It's clear that CLOUD ATLAS was very difficult to make. Telling 6 stories at once, in 6 different genres, with a repeating ensemble cast should be a nightmare if you want to do it well. Indeed, the only thing everyone seems to agree on in all the reactions to this film is that it's ambitious. But the thing I can't figure out is if there's anything else. I can't tell if this is a difficult to unpack because its depth is hidden so well, or difficult to unpack because there is no secret compartment. It's just empty.
Remarkably, no one seems to be calling it "pretentious," which is a tag that seems to follow every film that aspires to be important. Part of the reason for that is, despite the interlocking stories, it's kind of a simple film. Individually, the stories (ranging from a seafaring slavery play to a post-apocalyptic journey) are so one dimensional and simple by necessity. They're slider burgers. Nothing fancy, because they want you to eat a lot of them. Taken together, I can appreciate the tapestry and work, but it doesn't seem to add up to much more than a 3 hour rumination on the interconnection of lives.
At the same time, that seems like the wrong assessment. The sheer scope and ambition keeps insisting to viewers that there's a lot more to this work, like something with such a degree of difficulty couldn't be so flat and empty, there must be some threads you have to unravel. How you confront the challenge, or the illusion of the challenge, will determine how you receive the film. You will rub up against its complexity and see the tip of the iceberg, as Roger Ebert does, or you will take a step back and see a big stupid ice cube, as Pajiba's Daniel Carlson does. When confronted with the question of whether a piece of art has depth, we tend to look at the credibility of the people behind it. It's hard for me to go this route, as the Wachowskis seem to straddle the line. They often seem to possess great ideas, but execute them in annoying or clumsy ways.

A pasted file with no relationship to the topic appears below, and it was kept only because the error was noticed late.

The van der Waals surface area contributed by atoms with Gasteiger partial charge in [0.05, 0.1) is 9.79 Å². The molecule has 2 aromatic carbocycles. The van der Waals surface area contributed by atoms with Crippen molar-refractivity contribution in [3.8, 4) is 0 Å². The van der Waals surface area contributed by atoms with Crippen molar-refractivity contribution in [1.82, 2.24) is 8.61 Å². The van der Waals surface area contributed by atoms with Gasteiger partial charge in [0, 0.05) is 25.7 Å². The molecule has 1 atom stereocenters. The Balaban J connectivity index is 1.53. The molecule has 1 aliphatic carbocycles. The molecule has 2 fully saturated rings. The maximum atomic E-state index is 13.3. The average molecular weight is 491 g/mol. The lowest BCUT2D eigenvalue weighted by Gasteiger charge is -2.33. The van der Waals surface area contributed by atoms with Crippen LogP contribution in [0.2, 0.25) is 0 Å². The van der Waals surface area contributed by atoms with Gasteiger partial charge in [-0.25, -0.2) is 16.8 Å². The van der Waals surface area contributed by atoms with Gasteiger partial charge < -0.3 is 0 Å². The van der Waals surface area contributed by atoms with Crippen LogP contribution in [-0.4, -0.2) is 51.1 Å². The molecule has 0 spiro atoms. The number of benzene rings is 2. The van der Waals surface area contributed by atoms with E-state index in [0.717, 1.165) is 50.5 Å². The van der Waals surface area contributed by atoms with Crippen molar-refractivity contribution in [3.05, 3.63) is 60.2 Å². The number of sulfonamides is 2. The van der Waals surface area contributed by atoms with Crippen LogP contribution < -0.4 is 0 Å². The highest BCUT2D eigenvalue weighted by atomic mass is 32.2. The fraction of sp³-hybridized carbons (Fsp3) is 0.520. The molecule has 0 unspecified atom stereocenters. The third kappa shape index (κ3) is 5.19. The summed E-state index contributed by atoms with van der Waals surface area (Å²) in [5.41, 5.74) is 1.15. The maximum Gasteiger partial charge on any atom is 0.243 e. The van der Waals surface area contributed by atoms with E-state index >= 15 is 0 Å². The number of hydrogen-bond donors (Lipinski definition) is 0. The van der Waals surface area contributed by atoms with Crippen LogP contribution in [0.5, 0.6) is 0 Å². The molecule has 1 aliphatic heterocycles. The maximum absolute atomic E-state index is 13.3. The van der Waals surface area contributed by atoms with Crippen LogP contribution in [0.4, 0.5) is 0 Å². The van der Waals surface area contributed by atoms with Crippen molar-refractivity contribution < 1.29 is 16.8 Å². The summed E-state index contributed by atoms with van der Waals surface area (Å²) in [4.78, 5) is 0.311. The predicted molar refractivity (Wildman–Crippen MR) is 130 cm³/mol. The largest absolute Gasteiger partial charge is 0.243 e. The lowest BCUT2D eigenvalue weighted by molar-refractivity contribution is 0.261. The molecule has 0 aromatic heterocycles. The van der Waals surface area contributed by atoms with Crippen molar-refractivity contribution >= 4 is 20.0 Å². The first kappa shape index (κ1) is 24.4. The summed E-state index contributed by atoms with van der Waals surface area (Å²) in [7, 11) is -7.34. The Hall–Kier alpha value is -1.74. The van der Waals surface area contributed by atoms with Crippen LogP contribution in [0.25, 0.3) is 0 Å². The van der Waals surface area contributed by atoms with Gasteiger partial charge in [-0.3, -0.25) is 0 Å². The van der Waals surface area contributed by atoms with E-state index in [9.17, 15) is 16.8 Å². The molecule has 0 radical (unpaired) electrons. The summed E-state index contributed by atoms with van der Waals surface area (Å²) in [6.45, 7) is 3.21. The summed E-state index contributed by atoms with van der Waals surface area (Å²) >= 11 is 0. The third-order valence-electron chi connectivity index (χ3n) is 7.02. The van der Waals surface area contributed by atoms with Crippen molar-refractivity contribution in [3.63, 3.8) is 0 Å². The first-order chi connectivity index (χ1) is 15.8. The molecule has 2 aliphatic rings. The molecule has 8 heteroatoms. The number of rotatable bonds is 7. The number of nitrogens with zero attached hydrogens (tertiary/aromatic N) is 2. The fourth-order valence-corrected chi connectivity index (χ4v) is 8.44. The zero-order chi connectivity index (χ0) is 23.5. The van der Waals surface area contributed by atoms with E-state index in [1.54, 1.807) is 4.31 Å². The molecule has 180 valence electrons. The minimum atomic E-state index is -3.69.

There are ideas in CLOUD ATLAS that spark your creative imagination, moments where you suspect what they might do with the themes and gimmick, but they will never pan out. The prime example is in the playing around with souls and "reincarnation," which is metatextually played out by having the ensemble cast play characters of different genders and ethnicities over 6 different timelines. You think: perhaps there's something here about how each of these actors progress through the century, perhaps there's some kind of intertextual character arc here if I watch it again and take notes. Hugo Weaving's character, for example, is always a villain, while Tom Hanks seems to play a villain until, in the 1970's he decides to become a corporate whistleblower in the name of love. Is there more? Is there a whole 'nother movie hidden inside this one?
Partway through the film, it becomes a game of keeping tabs on who becomes what, but then someone sketches out a map and you find out that, no, not really, that doesn't reveal anything significant. The theory is especially muddied by the fact that Tom Hanks' 2012 character doesn't display the turn of alignment as a murdering thug, Hugo Weaving's post-apocalyptic reincarnation is a figment of the imagination, and some actors do double duty in a single timeline (Halle Berry as both a futuristic anthropologist and one of the primitive valley tribe people she studies.)